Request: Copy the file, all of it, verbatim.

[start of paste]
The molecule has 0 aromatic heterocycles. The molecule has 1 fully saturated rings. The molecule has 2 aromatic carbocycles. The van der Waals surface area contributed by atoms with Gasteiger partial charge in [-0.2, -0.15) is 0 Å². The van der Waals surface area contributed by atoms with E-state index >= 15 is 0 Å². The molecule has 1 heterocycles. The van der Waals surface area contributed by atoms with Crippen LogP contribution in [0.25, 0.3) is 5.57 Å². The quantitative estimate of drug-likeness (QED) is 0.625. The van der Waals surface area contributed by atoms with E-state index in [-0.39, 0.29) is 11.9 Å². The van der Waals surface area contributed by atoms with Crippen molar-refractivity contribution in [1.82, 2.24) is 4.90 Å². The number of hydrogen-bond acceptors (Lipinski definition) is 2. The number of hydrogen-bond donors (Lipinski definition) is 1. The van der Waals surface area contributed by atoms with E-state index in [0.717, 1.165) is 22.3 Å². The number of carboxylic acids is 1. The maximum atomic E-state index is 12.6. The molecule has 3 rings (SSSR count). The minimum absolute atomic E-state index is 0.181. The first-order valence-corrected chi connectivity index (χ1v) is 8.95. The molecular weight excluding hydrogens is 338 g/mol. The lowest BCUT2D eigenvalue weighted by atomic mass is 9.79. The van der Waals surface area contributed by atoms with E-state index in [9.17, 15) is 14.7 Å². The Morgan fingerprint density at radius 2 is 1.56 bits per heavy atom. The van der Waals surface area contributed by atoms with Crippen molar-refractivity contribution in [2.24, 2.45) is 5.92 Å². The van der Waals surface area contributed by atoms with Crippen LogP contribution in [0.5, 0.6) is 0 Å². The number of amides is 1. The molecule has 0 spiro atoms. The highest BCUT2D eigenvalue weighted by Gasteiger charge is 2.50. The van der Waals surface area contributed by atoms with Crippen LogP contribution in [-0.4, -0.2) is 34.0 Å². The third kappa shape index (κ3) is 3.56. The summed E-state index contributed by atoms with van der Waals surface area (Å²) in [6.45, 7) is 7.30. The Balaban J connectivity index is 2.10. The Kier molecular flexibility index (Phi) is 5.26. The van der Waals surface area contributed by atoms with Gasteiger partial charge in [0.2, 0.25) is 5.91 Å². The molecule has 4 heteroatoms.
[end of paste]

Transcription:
The molecule has 0 aromatic heterocycles. The molecule has 1 fully saturated rings. The molecule has 2 aromatic carbocycles. The van der Waals surface area contributed by atoms with Gasteiger partial charge in [-0.2, -0.15) is 0 Å². The van der Waals surface area contributed by atoms with E-state index >= 15 is 0 Å². The molecule has 1 heterocycles. The van der Waals surface area contributed by atoms with Crippen LogP contribution in [0.25, 0.3) is 5.57 Å². The quantitative estimate of drug-likeness (QED) is 0.625. The van der Waals surface area contributed by atoms with E-state index in [-0.39, 0.29) is 11.9 Å². The van der Waals surface area contributed by atoms with Crippen molar-refractivity contribution in [1.82, 2.24) is 4.90 Å². The number of hydrogen-bond acceptors (Lipinski definition) is 2. The number of hydrogen-bond donors (Lipinski definition) is 1. The van der Waals surface area contributed by atoms with E-state index in [0.717, 1.165) is 22.3 Å². The number of carboxylic acids is 1. The maximum atomic E-state index is 12.6. The molecule has 3 rings (SSSR count). The minimum absolute atomic E-state index is 0.181. The first-order valence-corrected chi connectivity index (χ1v) is 8.95. The molecular weight excluding hydrogens is 338 g/mol. The lowest BCUT2D eigenvalue weighted by atomic mass is 9.79. The van der Waals surface area contributed by atoms with E-state index in [9.17, 15) is 14.7 Å². The Morgan fingerprint density at radius 2 is 1.56 bits per heavy atom. The van der Waals surface area contributed by atoms with Crippen molar-refractivity contribution in [2.24, 2.45) is 5.92 Å². The van der Waals surface area contributed by atoms with Crippen LogP contribution in [0.5, 0.6) is 0 Å². The number of amides is 1. The molecule has 0 spiro atoms. The highest BCUT2D eigenvalue weighted by Gasteiger charge is 2.50. The van der Waals surface area contributed by atoms with Crippen LogP contribution in [-0.4, -0.2) is 34.0 Å². The third kappa shape index (κ3) is 3.56. The summed E-state index contributed by atoms with van der Waals surface area (Å²) in [6.45, 7) is 7.30. The Balaban J connectivity index is 2.10. The Kier molecular flexibility index (Phi) is 5.26. The van der Waals surface area contributed by atoms with Gasteiger partial charge in [0.2, 0.25) is 5.91 Å². The molecule has 4 heteroatoms.